Looking at this week’s report on mortgage rates and where rates have been in the past and where they may be headed in the future!
Saturday means it is time once again to check in on this week’s reports on mortgage rates!
Freddie Mac reported:
- 30-year fixed-rate mortgages averaged 4.71% with an average 0.4 point for the week
- This is down from last week when it averaged 4.72%
- Last year at this time, 30-year fixed-rate mortgages averaged 3.85%
- 15-year fixed-rate mortgages averaged 4.15% with an average 0.4 point
- This is down from last week when it averaged 4.16%
- Last year at this time, 30-year fixed-rate mortgages averaged 3.15%
Sam Khater, Freddie Mac’s chief economist, said:
Mortgage rates inched back a little in this week’s survey, easing 1 basis point to 4.71 percent after hitting a seven year high last week. There is upside risk to mortgage rates as the economy remains very robust and this is reflected in the very recent strength in the fixed income and equities markets.
However, the strength in the economy has failed to translate to gains in the housing market as higher mortgage rates have contributed to the decrease in home purchase applications, which are down from a year ago. With mortgage rates expected to track higher, it’s going to be a challenge for the housing market to regain momentum.
There is no doubt that rising mortgage rates and home prices could present a challenge. I used a chart above showing mortgage rates reported by Freddie going all the way back to 1998…
You should notice that mortgage rates have been much much higher in the past. Think about that when you hear someone complaining about rising mortgage rates.
Looking at mortgage rates by decade to get an even better idea of how good things are:
Some of these mortgage rates happened before many of today’s home buyers were born. But that does NOT change the fact that mortgage rates today are still super low!
The Mortgage Bankers Association reported:
The average contract interest rate for 30-year fixed-rate mortgages with conforming loan balances ($453,100 or less) decreased to 4.96% from 4.97%, with points increasing to 0.49 from 0.47 (including the origination fee) for 80 percent loan-to-value ratio (LTV) loans.
The average contract interest rate for 30-year fixed-rate mortgages with jumbo loan balances (greater than $453,100) increased to its highest level since July 2011, 4.93%, from 4.92%, with points increasing to 0.31 from 0.30 (including the origination fee) for 80 percent LTV loans.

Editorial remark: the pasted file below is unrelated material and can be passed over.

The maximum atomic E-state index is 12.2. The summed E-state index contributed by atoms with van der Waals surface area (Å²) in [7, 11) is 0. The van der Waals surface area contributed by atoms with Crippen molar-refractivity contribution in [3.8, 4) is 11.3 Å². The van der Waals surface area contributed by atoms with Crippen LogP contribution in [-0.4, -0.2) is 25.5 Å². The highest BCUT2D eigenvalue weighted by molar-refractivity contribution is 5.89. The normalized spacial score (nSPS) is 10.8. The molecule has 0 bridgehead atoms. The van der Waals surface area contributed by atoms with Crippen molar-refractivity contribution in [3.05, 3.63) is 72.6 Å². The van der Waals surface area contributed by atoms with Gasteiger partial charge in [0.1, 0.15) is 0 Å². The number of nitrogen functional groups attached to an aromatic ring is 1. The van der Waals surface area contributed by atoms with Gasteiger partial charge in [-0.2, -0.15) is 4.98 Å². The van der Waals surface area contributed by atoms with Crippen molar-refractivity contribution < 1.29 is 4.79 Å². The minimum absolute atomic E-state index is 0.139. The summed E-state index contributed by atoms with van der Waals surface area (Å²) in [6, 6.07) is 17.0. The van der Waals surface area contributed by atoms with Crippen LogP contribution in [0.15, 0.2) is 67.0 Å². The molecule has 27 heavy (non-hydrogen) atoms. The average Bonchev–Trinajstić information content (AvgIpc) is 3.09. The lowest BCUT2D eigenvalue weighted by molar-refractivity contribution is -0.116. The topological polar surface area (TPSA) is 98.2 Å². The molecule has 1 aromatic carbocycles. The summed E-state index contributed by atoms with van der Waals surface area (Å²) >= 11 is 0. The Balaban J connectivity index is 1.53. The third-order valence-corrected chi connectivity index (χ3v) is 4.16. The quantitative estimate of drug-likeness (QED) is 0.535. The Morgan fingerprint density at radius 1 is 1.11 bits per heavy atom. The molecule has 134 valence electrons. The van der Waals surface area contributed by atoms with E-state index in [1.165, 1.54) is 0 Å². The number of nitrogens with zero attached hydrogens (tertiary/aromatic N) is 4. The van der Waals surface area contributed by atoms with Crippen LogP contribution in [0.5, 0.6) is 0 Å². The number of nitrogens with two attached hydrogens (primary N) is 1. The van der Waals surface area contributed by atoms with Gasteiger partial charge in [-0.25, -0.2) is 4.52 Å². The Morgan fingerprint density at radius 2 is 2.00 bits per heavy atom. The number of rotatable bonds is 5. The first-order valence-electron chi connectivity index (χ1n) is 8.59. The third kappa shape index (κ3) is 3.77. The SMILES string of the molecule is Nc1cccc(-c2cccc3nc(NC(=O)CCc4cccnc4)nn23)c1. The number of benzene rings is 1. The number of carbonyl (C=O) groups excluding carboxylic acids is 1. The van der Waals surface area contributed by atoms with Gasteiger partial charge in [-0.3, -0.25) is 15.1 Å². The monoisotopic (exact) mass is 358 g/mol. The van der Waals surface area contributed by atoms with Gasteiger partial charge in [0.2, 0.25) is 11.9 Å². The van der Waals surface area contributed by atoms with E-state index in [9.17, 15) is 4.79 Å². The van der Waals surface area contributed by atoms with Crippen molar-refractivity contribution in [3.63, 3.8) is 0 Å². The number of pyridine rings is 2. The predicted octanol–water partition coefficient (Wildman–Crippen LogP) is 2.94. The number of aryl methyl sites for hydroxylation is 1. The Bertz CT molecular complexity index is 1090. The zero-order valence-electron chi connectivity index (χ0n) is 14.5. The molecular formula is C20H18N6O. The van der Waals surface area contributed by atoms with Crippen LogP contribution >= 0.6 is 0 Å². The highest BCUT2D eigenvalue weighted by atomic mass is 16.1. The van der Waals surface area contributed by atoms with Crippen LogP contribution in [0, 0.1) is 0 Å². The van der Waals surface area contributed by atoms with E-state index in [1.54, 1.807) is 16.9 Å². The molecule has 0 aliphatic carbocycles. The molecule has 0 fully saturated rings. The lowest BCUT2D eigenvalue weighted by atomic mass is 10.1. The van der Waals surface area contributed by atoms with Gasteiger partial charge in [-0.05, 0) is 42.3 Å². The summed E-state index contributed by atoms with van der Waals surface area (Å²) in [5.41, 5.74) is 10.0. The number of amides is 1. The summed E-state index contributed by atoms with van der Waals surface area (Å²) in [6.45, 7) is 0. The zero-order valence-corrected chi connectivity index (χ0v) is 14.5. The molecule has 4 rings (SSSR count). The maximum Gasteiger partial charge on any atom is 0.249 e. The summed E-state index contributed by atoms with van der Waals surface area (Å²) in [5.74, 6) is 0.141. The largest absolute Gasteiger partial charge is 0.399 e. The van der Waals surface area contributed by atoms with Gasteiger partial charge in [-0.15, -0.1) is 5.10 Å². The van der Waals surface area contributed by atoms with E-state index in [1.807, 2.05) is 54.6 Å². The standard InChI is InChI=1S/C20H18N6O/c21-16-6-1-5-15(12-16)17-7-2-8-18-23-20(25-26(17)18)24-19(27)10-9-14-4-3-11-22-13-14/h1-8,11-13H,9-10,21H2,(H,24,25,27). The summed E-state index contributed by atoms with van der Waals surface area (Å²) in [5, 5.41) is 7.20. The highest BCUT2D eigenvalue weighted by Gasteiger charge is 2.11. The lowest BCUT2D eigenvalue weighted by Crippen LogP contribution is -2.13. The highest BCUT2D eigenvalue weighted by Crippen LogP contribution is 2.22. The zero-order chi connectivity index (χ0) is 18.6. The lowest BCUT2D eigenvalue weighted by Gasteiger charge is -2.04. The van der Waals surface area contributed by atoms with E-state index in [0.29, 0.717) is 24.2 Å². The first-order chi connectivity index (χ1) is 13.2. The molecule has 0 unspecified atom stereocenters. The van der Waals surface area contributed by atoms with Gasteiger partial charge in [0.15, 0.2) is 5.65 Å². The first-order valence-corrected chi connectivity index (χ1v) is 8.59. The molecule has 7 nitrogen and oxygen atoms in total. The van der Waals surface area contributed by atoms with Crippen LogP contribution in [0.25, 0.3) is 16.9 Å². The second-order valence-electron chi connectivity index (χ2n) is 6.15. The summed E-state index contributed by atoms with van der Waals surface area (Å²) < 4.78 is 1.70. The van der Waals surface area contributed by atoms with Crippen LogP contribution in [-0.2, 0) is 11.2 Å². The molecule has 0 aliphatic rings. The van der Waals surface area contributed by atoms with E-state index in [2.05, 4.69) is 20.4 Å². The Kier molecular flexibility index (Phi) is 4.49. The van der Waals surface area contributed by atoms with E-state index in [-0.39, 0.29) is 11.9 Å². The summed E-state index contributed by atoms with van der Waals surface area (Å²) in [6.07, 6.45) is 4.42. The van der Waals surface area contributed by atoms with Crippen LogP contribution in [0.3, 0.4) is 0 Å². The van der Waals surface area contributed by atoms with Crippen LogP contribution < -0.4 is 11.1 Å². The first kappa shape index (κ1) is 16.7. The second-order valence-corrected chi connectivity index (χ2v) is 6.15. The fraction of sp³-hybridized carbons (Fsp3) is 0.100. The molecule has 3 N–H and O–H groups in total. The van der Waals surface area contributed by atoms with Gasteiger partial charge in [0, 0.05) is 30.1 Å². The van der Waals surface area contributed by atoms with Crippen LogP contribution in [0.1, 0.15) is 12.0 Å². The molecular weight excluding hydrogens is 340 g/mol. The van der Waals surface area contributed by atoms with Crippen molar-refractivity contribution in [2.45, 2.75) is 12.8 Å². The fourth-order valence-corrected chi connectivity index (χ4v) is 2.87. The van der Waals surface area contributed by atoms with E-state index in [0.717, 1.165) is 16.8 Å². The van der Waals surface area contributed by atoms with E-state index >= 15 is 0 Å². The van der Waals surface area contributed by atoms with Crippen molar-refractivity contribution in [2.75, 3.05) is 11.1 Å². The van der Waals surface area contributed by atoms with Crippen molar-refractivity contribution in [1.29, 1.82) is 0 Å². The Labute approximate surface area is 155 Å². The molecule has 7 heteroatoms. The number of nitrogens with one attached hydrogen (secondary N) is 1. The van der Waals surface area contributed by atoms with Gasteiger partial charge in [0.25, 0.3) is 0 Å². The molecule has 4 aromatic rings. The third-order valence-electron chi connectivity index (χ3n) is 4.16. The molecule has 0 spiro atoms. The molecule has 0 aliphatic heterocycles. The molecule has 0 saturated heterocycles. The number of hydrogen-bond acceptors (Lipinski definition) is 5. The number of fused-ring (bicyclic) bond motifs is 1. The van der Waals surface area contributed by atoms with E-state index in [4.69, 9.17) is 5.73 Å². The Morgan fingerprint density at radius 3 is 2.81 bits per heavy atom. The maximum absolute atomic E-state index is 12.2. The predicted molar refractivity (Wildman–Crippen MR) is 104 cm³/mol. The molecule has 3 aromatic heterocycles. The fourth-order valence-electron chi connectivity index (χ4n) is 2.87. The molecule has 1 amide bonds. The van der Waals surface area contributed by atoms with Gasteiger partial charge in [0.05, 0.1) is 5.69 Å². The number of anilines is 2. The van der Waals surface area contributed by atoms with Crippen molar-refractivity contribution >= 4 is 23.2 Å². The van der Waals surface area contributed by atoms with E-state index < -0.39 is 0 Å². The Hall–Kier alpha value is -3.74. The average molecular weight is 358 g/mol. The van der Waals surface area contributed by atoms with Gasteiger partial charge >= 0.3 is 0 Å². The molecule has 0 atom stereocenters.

The average contract interest rate for 15-year fixed-rate mortgages increased to its highest level since April 2010, 4.39%, from 4.38%, with points decreasing to 0.50 from 0.52 (including the origination fee) for 80 percent LTV loans.
We did not see much movement this week which should be a help to anyone looking to buy a home!
I know that many are concerned that rising mortgage rates will cause the housing market to slow down. But consider these 2 quotes in a recent Reuters article:
Ward McCarthy, chief economist at Jefferies & Co, said:
Higher interest rates is a headwind for housing, but it’s not a major obstacle right now.
Aaron Terrazas, senior economist at Zillow, said:
We need to see rates rise another 100 basis points to see a substantial drag.
Will we see mortgage rates rise to over 5%? Like I showed in the chart above, we have dealt with much higher rates in the past.
And we may have to deal with higher mortgage rates according to data from the latest Freddie Mac US Economic & Housing Marketing Outlook:
Nobody knows what the future holds but ignoring the projections of the mortgage rate experts could cost you lots of money!
Several positive reports this week on employment to cover!
- ADP reported that private sector employment increased by 230,000 jobs from August to September
- The DOL reported that the number of people filing for unemployment fell to a 48 year low
- The BLS reported that the unemployment rate declined to 3.7% and average hourly earnings increased 2.8%
All very good reports BUT this should motivate the Fed to increase their benchmark rate a 4th time this year. While the Fed does not directly set mortgage rates, this will increase the odds that mortgage rates will increase more.
There were quite a few other positive economic reports this week that all show the economy is doing pretty good despite the latest shenanigans in DC. At this point, it appears the greatest threat to the economy is coming from DC…
From The Conference Board:
The Conference Board Measure of CEO Confidence™, which had decreased slightly in the second quarter of 2018, declined again in the third quarter. The Measure now reads 55, down from 63 in the second quarter (a reading of more than 50 points reflects more positive than negative responses).
It appears that many CEOs are concerned as this measurement of their confidence hit the lowest level in 2 years. About 23% expect economic conditions to improve in the next 6 months compared to the 22% that think that economic conditions will get worse.
We will have to wait and see how this will play out…